by Julian Rollins
Whether it’s clubbers on the dance floor, soldiers on the go, or just lonely long-distance runners, energy harvested from toiling muscles is a hot topic. Until recently, prototypes have relied on high-impact movements to generate any current to speak of. But the race is on to harness power from the slightest swish of a skirt, twist of a wristwatch or shrug of a shoulder.
The US National Science Foundation has offered a $350,000 grant to researchers at the University of California-Berkeley, who are developing microscopic piezoelectric fibers that could be woven into any garment. The research team claims that a million fibers spun into a shirt would generate enough current to power an iPod. So far the team, led by Professor Liwei Lin, has succeeded in converting energy from small finger movements using fibers attached to a glove (see a video demonstration of this in Smart Planet's "Future of Cloth" report here). The Pentagon is also backing the project, in the hope that it will put an end to heavy battery packs for soldiers.
Berkeley's nano-sized generators (via Azo Materials)
The technical term for the conversion process is piezoelectricity – from the Greek piezo, meaning ‘to squeeze’. Mechanical stress is applied to a material, which generates an electric field in response. Maintaining the current depends on a continuous movement to and fro, like the swing of a foot.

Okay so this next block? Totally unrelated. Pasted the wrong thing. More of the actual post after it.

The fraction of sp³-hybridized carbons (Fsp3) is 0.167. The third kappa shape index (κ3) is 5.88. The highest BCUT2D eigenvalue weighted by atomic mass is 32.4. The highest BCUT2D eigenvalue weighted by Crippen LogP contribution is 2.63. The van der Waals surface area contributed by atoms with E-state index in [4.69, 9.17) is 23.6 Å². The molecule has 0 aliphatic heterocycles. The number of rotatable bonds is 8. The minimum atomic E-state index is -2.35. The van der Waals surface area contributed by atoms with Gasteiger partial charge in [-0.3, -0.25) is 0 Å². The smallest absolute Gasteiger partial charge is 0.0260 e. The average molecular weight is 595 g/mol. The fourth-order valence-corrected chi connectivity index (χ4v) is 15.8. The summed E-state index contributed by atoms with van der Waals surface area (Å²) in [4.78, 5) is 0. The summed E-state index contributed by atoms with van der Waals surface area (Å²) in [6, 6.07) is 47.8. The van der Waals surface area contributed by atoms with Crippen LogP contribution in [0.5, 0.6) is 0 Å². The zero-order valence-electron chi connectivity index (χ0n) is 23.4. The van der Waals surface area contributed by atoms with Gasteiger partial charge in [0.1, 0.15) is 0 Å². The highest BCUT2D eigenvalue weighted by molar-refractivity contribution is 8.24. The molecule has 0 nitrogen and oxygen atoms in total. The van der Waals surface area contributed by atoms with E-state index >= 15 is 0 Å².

Microfibres aren’t the only application for the science. Researchers at Princeton and the California Institute of Technology have embedded tiny chips into silicone sheets that, they claim, could be surgically implanted in the body, harnessing movements as slight as the rise and fall of the lungs.
Yi Qi, a postdoctoral researcher at Princeton University, holds a piece of silicone rubber imprinted with super-thin material that generates electricity when flexed. The technology could provide a source of power for mobile and medical devices. (Credit: Frank Wojciechowski via Science Daily)
Editor's Note: This post originally appeared on Green Futures. Images and links added by Worldchanging.
For more on kinetic energy news in the Worldchanging Archives, see:
The posts I read on your blog are most informative. Someday I am going to go through your archives and catch the ones that I haven't read. Many of the posts are brilliant! -- barbara
How applicable is this to wind technology?
(I'm thinking rippling sails could replace rotors that dice the local birdlife)